The beginning of each year's sugaring season was long anticipated. Though women were traditionally responsible for agricultural work, tribesmen would often set aside time during the maple season to work the trees and collect the precious sap. In the middle of February, the tribe's sugar tapper would hack into a nearby maple until the blade would be wet with sap. From there, the edges of the gash in the tree would be cleaned with a knife and awl. To create an ad hoc channel for the sap to flow, a birch or sumac twig would be split and scraped out to form a gutter, then it would be wedged into place at the ax cut to direct the sap into a bucket or mocuck, a basket made from woven strips of birch bark and sealed with pine resin. The sap collected would hardly be the sweet syrup we are able to prepare today — if enjoyed raw, it might barely register as more than a slightly sweet sugar-water, but plenty of Natives and early settlers enjoyed it without boiling it down, and incorporated it into almost every meal. Behold, America's first condiment.
The origin stories for maple syrup — which vary with each tribe — mix earthly miracles and divine forces, often incorporating a Creator figure such as Nanabozho (Ojibwe tradition), Glooscap (the Wabanaki), or Wisakedjak (Cree). It seems only appropriate that the story of maple syrup would require a divine explanation — how else could you explain the tree's annual gift of sweet water?
One Iroquois legend starts with an unconscious axe swing: Woksis, the leader of the tribe, killed a deer for the following day's meal, and then threw his axe into the trunk of a maple tree. Overnight, the sap from the gash in the tree dripped into his wife's cooking pot, and seeing it full of what she thought was water, she proceeded to simmer the venison in the pot. Soon she saw that the meat had become coated in a thick, brown syrup, and she became fearful of her husband's distaste. Upon seeing the meal, he initially scolded her, but once he took a bite of the sweetly barbecued meat, he could not help but smile with delight.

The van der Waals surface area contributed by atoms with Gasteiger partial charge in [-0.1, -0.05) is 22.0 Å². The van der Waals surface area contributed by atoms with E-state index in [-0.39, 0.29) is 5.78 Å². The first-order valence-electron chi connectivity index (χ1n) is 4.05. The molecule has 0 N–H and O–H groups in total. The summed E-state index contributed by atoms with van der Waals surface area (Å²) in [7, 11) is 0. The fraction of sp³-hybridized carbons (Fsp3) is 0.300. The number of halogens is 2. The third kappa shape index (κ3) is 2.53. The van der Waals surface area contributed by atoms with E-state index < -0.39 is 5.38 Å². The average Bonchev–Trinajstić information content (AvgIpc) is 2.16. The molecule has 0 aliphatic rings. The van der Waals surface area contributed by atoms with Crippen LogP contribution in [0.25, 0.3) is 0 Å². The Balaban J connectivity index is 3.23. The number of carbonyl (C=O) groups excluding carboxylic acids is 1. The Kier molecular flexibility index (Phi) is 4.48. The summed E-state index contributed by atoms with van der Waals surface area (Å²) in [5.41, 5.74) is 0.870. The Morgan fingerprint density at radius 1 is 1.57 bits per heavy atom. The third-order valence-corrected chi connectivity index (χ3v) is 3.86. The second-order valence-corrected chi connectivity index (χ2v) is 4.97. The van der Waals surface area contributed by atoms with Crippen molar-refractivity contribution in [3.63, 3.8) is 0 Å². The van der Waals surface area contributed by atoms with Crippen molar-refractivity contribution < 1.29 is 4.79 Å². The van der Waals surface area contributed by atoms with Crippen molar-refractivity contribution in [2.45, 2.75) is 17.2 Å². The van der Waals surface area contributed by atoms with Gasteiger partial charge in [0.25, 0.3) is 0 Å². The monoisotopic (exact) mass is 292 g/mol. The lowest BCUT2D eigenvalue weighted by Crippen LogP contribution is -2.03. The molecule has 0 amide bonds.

The Ottawa and Chippewa version of the story suggests that the hero Nanabozho was traveling across the land when he came upon a village that appeared abandoned. He kept looking and soon found the people lying underneath the maples, their mouths wide open, waiting to drink the syrup trickling from the trees. Disgusted at the laziness of the villagers, Nanabozho filled the trees with a lake's worth of water, diluting the syrup. From then on the people would have to boil the sap to obtain their sugar; no matter how natural the source, the work would still have to be done to transform it into something spectacular.